Not that BT can brag about all its adventures abroad so far. The 51% stake in Canadian PBX maker Mitel, purchased for £167 million in 1986 and now up for sale, is a clear embarrassment. Metrocast, a US mobile phone operator ought in 1988, was shut down in 1990, losing BT some $US 50 million. BT's 20% owned US mobile operator McCaw Cellular Communications is showing more promise, but, to date, is still losing money.
In December Robert Fleming analyst Laurence Heyworth pointed out that, at that stage, BT had lost some £1 billion on its overseas acquisitions, taking into account falls in value and financing costs. "Having lost a billion, BT will have to be very careful where it steps in the future," he says drily. The one operation that brings cheer is BT Tymnet, a global data communications service for US and European clients. It has become a major force in the US and helped to establish BT's credentials overseas.
But most in the news at the moment is the ill-launched Syncordia, a venture unveiled last September with no customers and no partners - provoking the description from one former BT executive of it as "a cock-up but the right idea". Syncordia is to offer multinational businesses end-to-end management of their communications networks, relieving them of the complex job of negotiating voice and data line packages from the local PTT (telecoms company) in each country they operate in. The market globally is estimated at $US 5 billion.
Similar management packages are planned or are already on offer by groups like Cable and Wireless, AT and T, IBM and the American MCI. BT had hoped to trump these individual efforts by forming an alliance with two giant PTTs: Germany's Deutsche Telekom and Japan's NT and T, offering each 26% of Syncordia. At the launch, however, neither of these was committed.
While admitting that the search for a partner is ongoing, Vallance says today that a partnership is "desirable but not essential". Many in the business disagree, including CIT Research's Graham Wilde. "Running the American end of syncordia without a partner is absolute folly," he comments. Possibly Vallance knows something others don't: BT has, after all, been working on syncordia for three years. The chairman, certainly, reveals no concern. He points out that partnerships simply lead to disagreements over whose technology and whose management system get used. And he adds, "A major North American partner almost certainly would want to keep the North American part of the partnership, so you're trading the UK (market) against the US. That isn't a good trade." He hints that foreign PTTs could be offered some "local incentive" to ensure they maintained the quality of service on the lines Syncordia leased from them in their respective countries.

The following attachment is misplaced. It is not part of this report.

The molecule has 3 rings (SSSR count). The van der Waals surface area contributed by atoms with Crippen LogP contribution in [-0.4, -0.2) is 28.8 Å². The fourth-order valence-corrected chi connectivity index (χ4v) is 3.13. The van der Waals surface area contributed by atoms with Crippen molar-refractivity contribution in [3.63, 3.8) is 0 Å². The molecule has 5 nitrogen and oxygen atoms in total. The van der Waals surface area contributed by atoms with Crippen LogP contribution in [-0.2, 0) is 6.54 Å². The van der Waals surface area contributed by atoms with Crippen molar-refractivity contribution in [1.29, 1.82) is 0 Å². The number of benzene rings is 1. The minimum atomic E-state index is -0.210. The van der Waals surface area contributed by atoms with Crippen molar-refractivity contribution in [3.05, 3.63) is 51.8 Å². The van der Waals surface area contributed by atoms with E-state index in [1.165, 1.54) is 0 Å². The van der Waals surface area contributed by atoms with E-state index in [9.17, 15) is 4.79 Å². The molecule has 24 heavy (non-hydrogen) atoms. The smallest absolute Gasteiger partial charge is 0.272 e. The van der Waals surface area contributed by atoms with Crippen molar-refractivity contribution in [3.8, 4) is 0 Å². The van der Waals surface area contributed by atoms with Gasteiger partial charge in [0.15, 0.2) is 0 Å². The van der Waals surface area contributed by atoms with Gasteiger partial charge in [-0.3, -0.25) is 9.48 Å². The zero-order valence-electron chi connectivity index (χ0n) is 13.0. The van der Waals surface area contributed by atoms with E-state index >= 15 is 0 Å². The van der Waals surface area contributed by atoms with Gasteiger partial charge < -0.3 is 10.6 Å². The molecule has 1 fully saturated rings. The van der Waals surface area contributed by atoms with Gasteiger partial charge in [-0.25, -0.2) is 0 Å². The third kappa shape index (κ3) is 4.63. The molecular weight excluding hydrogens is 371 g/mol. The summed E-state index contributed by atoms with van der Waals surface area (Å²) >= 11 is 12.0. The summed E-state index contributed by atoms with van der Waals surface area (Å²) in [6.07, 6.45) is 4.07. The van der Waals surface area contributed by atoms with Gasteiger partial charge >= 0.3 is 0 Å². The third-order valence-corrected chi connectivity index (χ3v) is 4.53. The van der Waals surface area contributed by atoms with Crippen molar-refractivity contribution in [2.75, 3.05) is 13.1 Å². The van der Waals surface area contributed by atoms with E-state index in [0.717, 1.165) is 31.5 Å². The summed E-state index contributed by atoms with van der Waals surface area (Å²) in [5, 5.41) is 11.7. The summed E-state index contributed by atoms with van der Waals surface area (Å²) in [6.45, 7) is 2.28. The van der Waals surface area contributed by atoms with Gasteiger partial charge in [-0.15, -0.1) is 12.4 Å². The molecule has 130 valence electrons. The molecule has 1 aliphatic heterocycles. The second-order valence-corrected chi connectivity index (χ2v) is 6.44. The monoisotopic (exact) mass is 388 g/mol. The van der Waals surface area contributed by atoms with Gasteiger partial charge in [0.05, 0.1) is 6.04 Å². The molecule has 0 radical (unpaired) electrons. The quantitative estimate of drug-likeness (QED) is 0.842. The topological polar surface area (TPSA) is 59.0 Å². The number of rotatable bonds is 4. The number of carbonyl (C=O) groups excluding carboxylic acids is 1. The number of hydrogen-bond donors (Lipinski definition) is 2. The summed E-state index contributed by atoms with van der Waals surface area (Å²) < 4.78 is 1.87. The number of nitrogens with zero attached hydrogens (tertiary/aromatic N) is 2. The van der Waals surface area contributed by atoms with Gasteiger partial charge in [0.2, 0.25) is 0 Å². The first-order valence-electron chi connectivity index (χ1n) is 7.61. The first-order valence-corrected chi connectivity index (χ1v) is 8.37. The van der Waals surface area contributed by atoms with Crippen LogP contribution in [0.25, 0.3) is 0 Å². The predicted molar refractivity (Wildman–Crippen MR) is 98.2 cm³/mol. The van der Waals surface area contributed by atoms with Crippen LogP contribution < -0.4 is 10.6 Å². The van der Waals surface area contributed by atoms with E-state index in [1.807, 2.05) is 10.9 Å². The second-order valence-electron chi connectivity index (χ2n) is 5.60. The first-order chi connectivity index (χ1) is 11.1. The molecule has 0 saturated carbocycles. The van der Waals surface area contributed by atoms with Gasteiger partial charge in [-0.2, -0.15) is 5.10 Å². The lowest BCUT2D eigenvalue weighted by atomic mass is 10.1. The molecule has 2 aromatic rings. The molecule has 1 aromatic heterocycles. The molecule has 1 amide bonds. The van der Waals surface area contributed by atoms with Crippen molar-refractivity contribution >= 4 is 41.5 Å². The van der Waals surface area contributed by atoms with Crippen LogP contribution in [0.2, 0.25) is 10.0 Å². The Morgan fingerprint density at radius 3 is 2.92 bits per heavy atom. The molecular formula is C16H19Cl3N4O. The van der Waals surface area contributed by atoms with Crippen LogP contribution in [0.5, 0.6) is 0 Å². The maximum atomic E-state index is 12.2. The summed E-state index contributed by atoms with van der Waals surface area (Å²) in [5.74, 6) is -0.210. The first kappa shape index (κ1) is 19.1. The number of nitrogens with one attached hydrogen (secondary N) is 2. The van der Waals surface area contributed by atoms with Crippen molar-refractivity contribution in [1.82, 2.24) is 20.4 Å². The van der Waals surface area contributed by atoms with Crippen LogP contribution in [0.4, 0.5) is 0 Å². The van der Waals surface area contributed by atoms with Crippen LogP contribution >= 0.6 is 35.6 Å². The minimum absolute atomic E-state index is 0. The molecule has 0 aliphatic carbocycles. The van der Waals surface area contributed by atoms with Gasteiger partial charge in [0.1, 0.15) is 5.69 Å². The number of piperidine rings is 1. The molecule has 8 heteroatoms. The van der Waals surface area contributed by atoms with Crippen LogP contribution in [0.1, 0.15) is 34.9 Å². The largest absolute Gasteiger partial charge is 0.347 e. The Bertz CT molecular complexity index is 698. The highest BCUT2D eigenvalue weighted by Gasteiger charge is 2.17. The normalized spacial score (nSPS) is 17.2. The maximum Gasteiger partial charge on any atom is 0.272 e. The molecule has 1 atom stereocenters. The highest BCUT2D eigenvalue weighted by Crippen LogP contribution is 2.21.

Interestingly, Cable and Wireless's Peter van Cuylenburg hints of similar "benefits" for local PTTs when arguing the merits of C and W's rival "Plant" system. He claims that C and W's private optical fibre network, already spanning major continents, puts them well ahead of BT. Vallance, nonplussed, responds: "It is the network management system that is the key to success. It's far more important than owning a bit of fibre. And in order to develop that you have to have a very strong development capacity." His point is good. Money talks. But if rumours prove true of a link-up between C and W and the American AT and T, possibly through Mercury (a matter hotly "no commented" by C and W), BT could be up against some daunting competition at home and overseas. It is a prospect at which Vallance hardly wavers. "My guess is that the embarrassment of that moment will be that there is more demand than can be met."
BT's other focus overseas is the US and Europe. Asked about any new plans for the former, Vallance almost shines. "I'd love to be able to tell you," he replies - and then goes on blandly to say that "significant niches in the corporate sector" will be pursued. Despite the tombstones of many a UK company in America, the BT chairman insists he does not want a US partner to help pull the ropes. "Major American potential partners also have their regulatory restrictions, for example, on long distance services. There is something to be said for doing it yourself without those constraints." Should Vallance choose the US for an acquisition, money, at least, will be no problem. BT could easily raise several billion now and by 1997 it could have net cash of over £5 billion, if no prior purchases were made.
As to Europe, any move will have to wait for the slow dance of deregulation to take effect. Vallance is optimistic that this year's EC discussions will lead to significant change in local monopoly policies. Preparing for any softening, BT is "getting its marketing in". It is that word, "marketing" that holds the magic needed by Iain Vallance, or by any contender in the world telecoms stakes. Marketing will make all the difference when BT's 60%-owned UK mobile phone operator Cellnet launches its next generation of phones in 1994. Marketing too will make the difference with Syncordia, with UK business clients and with exploits overseas.
Fleming's Laurence Heyworth suggests it is the development of this skill that is perhaps BT's biggest challenge. "That is the problem, as with any utility: to motivate people and replace the old monopoly culture with a vibrant one." One can only say in response that Vallance has hardly spared the whip in trying to bring this change to BT. And certainly the utility's own entrepreneurial forays have not been lacking - if sometimes misguided.
Unquestionably the big challenge ahead for BT is how to secure new markets and new income, and ensure its continued prosperity. Subliminal to this is a question every shareholder and every politician must be asking themselves. Heyworth articulates it plainly. "Are they actually going to be able to crack it?"